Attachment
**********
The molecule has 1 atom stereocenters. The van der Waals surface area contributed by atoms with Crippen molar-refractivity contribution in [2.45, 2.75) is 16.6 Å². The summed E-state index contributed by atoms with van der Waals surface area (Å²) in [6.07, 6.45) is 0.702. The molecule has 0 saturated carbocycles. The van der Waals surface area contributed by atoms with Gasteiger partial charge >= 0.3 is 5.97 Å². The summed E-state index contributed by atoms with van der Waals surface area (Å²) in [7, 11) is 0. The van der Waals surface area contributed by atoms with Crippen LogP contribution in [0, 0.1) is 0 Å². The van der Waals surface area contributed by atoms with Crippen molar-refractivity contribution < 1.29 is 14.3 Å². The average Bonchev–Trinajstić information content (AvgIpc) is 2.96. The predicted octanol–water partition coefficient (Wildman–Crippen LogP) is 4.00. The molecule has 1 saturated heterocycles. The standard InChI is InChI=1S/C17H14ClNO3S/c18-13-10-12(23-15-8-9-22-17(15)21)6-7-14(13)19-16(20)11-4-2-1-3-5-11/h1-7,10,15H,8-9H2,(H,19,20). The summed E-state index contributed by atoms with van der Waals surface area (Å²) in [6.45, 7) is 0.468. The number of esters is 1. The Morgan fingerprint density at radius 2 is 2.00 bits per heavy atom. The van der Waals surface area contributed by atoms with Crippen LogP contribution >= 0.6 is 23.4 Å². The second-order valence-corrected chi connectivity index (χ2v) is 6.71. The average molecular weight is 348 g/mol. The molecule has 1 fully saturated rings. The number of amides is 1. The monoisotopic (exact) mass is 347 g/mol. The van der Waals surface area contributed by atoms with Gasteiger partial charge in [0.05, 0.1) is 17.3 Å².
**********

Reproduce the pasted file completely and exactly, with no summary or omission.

The molecule has 1 atom stereocenters. The van der Waals surface area contributed by atoms with Crippen molar-refractivity contribution in [2.45, 2.75) is 16.6 Å². The summed E-state index contributed by atoms with van der Waals surface area (Å²) in [6.07, 6.45) is 0.702. The molecule has 0 saturated carbocycles. The van der Waals surface area contributed by atoms with Gasteiger partial charge >= 0.3 is 5.97 Å². The summed E-state index contributed by atoms with van der Waals surface area (Å²) in [7, 11) is 0. The van der Waals surface area contributed by atoms with Crippen LogP contribution in [0, 0.1) is 0 Å². The van der Waals surface area contributed by atoms with Crippen molar-refractivity contribution < 1.29 is 14.3 Å². The average Bonchev–Trinajstić information content (AvgIpc) is 2.96. The predicted octanol–water partition coefficient (Wildman–Crippen LogP) is 4.00. The molecule has 1 saturated heterocycles. The standard InChI is InChI=1S/C17H14ClNO3S/c18-13-10-12(23-15-8-9-22-17(15)21)6-7-14(13)19-16(20)11-4-2-1-3-5-11/h1-7,10,15H,8-9H2,(H,19,20). The summed E-state index contributed by atoms with van der Waals surface area (Å²) in [6.45, 7) is 0.468. The number of esters is 1. The Morgan fingerprint density at radius 2 is 2.00 bits per heavy atom. The van der Waals surface area contributed by atoms with Crippen LogP contribution >= 0.6 is 23.4 Å². The second-order valence-corrected chi connectivity index (χ2v) is 6.71. The average molecular weight is 348 g/mol. The molecule has 1 fully saturated rings. The number of amides is 1. The monoisotopic (exact) mass is 347 g/mol. The van der Waals surface area contributed by atoms with Gasteiger partial charge in [0.05, 0.1) is 17.3 Å².